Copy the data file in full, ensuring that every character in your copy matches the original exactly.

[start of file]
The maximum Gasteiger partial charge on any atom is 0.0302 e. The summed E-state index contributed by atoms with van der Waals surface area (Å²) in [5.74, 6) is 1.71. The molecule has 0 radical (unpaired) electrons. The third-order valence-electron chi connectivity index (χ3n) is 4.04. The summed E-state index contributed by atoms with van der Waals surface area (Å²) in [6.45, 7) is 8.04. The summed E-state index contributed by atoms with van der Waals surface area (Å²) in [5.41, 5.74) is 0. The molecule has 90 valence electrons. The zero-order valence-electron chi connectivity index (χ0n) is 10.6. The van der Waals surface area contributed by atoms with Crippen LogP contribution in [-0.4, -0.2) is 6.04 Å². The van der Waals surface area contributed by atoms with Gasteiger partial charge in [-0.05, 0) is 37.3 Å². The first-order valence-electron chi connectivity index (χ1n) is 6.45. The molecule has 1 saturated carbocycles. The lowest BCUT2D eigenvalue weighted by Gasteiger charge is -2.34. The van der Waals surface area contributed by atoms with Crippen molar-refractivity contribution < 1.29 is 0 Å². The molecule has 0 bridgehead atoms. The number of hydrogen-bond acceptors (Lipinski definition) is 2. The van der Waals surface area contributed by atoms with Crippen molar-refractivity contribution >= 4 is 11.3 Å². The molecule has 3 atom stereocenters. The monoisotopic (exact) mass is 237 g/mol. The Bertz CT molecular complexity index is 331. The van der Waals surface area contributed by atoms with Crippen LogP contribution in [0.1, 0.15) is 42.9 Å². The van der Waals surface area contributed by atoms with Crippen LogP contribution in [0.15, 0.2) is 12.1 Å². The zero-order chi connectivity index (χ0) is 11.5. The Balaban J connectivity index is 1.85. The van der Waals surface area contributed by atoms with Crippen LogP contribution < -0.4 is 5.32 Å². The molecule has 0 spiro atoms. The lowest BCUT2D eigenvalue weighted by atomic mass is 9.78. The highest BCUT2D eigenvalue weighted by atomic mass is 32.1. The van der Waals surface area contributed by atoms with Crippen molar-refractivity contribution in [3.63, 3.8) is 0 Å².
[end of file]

The maximum Gasteiger partial charge on any atom is 0.0302 e. The summed E-state index contributed by atoms with van der Waals surface area (Å²) in [5.74, 6) is 1.71. The molecule has 0 radical (unpaired) electrons. The third-order valence-electron chi connectivity index (χ3n) is 4.04. The summed E-state index contributed by atoms with van der Waals surface area (Å²) in [6.45, 7) is 8.04. The summed E-state index contributed by atoms with van der Waals surface area (Å²) in [5.41, 5.74) is 0. The molecule has 90 valence electrons. The zero-order valence-electron chi connectivity index (χ0n) is 10.6. The van der Waals surface area contributed by atoms with Crippen LogP contribution in [-0.4, -0.2) is 6.04 Å². The van der Waals surface area contributed by atoms with Gasteiger partial charge in [-0.05, 0) is 37.3 Å². The first-order valence-electron chi connectivity index (χ1n) is 6.45. The molecule has 1 saturated carbocycles. The lowest BCUT2D eigenvalue weighted by Gasteiger charge is -2.34. The van der Waals surface area contributed by atoms with Crippen molar-refractivity contribution < 1.29 is 0 Å². The molecule has 0 bridgehead atoms. The number of hydrogen-bond acceptors (Lipinski definition) is 2. The van der Waals surface area contributed by atoms with Crippen molar-refractivity contribution >= 4 is 11.3 Å². The molecule has 3 atom stereocenters. The monoisotopic (exact) mass is 237 g/mol. The Bertz CT molecular complexity index is 331. The van der Waals surface area contributed by atoms with Crippen LogP contribution in [0.1, 0.15) is 42.9 Å². The van der Waals surface area contributed by atoms with Crippen LogP contribution in [0.15, 0.2) is 12.1 Å². The zero-order chi connectivity index (χ0) is 11.5. The Balaban J connectivity index is 1.85. The van der Waals surface area contributed by atoms with Crippen LogP contribution < -0.4 is 5.32 Å². The molecule has 0 spiro atoms. The lowest BCUT2D eigenvalue weighted by atomic mass is 9.78. The highest BCUT2D eigenvalue weighted by atomic mass is 32.1. The van der Waals surface area contributed by atoms with Crippen molar-refractivity contribution in [3.63, 3.8) is 0 Å².